Government contracting makes up a large percentage of the gross domestic product in the United States. With federal agencies required to grant up to 5% of government contracts to women owned small businesses, many small businesses wonder about how to take advantage of this income stream. The first step is to become certified as a women owned small business (WOSB).
To become certified as a WOSB, businesses must go through state, federal, local, or third party certifiers depending on the what entity you want to contract with. For instance, the City of Denver has its own application process to get approved as a WOSB. The Small Business Association, on the other hand, has four outside agencies it uses to approve WOSB. Unfortunately, there is not one standard approval process out there.
The requirements vary depending on the certifier, but almost all of them require that a woman have at least 51% of the ownership interest in the business. Women must have the final say in most business matters, such as dissolving the company, merging the company, and in the day-to-day operations. Most certifying agencies will require paperwork such as operating agreements or bylaws to show the control of the company. Some even require an onsite visit or in-person interview to ensure that the company is truly run by a woman.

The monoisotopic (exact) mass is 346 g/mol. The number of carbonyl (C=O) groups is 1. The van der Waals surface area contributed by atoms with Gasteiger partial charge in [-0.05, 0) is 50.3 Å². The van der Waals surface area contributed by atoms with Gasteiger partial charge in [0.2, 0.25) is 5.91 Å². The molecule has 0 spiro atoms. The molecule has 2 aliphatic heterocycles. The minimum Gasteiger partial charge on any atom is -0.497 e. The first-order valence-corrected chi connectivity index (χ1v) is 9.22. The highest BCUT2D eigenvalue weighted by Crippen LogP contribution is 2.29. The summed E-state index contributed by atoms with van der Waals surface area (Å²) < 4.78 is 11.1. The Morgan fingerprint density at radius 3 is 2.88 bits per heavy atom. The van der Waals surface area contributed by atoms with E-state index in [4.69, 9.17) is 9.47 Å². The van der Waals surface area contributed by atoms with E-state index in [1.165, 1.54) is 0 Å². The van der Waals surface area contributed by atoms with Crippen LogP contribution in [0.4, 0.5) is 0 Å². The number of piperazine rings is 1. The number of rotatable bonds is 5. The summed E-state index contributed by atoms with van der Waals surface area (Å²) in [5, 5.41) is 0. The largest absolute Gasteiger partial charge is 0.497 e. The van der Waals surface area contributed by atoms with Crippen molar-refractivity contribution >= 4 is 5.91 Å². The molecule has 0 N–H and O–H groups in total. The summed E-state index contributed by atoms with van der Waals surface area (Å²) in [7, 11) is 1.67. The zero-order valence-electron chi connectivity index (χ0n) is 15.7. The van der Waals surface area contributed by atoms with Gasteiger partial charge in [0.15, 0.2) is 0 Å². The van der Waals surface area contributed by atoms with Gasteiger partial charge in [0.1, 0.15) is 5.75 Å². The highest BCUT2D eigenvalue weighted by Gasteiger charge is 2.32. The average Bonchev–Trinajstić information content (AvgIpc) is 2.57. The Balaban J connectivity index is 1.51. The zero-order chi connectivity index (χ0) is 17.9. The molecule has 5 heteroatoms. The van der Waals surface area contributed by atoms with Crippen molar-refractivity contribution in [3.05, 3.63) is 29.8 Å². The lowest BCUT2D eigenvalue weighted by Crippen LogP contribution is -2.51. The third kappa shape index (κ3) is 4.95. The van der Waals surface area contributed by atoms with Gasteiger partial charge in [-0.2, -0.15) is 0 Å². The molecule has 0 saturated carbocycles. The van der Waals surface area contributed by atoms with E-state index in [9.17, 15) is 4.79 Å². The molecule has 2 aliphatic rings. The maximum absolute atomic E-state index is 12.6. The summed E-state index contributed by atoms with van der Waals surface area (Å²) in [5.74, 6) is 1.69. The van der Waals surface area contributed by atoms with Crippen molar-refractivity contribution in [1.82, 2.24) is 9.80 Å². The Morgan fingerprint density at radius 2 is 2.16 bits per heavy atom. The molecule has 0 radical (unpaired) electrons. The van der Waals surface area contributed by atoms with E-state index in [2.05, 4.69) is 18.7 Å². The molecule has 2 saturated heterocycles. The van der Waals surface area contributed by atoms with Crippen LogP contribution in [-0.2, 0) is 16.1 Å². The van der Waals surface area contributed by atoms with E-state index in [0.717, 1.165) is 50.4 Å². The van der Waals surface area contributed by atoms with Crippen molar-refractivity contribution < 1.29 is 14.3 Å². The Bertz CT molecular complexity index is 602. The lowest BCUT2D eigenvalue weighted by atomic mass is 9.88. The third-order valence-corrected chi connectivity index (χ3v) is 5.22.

With some certifiers, husband and wife owned businesses are not even eligible for WOBS. For the certifiers that do allow husband and wife owned businesses to qualify for WOBS, the certification process is much more stringent in most cases. In addition to being the majority owner on paper, the wife must prove that she can handle the day-to-day operations of the company. There are several examples of how even if a wife owns the majority in a business, the SBA will not certify the company as a WOSB on the SBA website. One example that is listed is the case of a husband and wife owning an auto shop where the wife does not have experience as a mechanic and is not licensed as a mechanic. The SBA states that even if the wife owns the majority in the shop, if her husband is the experienced mechanic, holds the associated licenses, and has an equity interest in the company, the business will probably not qualify for WOSB status. If you have a husband and wife owned business, caution must be used prior to applying for WOSB status to ensure that you can qualify.
Prior to attempting to get certified as a WOSB, even if you know you are eligible, you should weigh the pros and cons. While the pros are fairly obvious (i.e. a greater chance to win those government contracts), the cons are sometimes more difficult to determine. If you are thinking about selling your business in the near future, WOSB are more difficult to sell as if the potential owners of a successor business are mostly male, the income stream may decrease as the business would no longer qualify for WOSB. In addition, if you are a small business that uses equity to get employees and contractors, you may find that while you qualify as a WOSB today, you don’t tomorrow. Finally, the process can be long and time-consuming so if you are already successful it may not be best for your bottom line to apply.
If you have questions about applying for women owned business status, please call me today!